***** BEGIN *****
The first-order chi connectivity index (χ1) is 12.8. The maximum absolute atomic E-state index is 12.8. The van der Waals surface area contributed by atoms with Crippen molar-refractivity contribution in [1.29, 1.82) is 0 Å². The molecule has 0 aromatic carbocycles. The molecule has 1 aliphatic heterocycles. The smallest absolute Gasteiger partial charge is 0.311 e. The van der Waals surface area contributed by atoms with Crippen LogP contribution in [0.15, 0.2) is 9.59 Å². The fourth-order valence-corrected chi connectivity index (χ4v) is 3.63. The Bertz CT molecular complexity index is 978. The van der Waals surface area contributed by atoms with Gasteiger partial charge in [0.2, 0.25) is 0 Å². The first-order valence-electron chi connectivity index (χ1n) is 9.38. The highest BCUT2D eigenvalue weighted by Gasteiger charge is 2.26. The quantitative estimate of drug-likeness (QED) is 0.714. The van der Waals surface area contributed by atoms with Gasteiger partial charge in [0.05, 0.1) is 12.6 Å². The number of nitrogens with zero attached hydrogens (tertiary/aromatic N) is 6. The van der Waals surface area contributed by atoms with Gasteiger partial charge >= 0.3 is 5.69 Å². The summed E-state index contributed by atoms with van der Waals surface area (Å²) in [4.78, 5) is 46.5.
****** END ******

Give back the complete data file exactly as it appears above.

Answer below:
The first-order chi connectivity index (χ1) is 12.8. The maximum absolute atomic E-state index is 12.8. The van der Waals surface area contributed by atoms with Crippen molar-refractivity contribution in [1.29, 1.82) is 0 Å². The molecule has 0 aromatic carbocycles. The molecule has 1 aliphatic heterocycles. The smallest absolute Gasteiger partial charge is 0.311 e. The van der Waals surface area contributed by atoms with Crippen LogP contribution in [0.15, 0.2) is 9.59 Å². The fourth-order valence-corrected chi connectivity index (χ4v) is 3.63. The Bertz CT molecular complexity index is 978. The van der Waals surface area contributed by atoms with Gasteiger partial charge in [0.2, 0.25) is 0 Å². The first-order valence-electron chi connectivity index (χ1n) is 9.38. The highest BCUT2D eigenvalue weighted by Gasteiger charge is 2.26. The quantitative estimate of drug-likeness (QED) is 0.714. The van der Waals surface area contributed by atoms with Gasteiger partial charge in [0.05, 0.1) is 12.6 Å². The number of nitrogens with zero attached hydrogens (tertiary/aromatic N) is 6. The van der Waals surface area contributed by atoms with Gasteiger partial charge >= 0.3 is 5.69 Å². The summed E-state index contributed by atoms with van der Waals surface area (Å²) in [4.78, 5) is 46.5.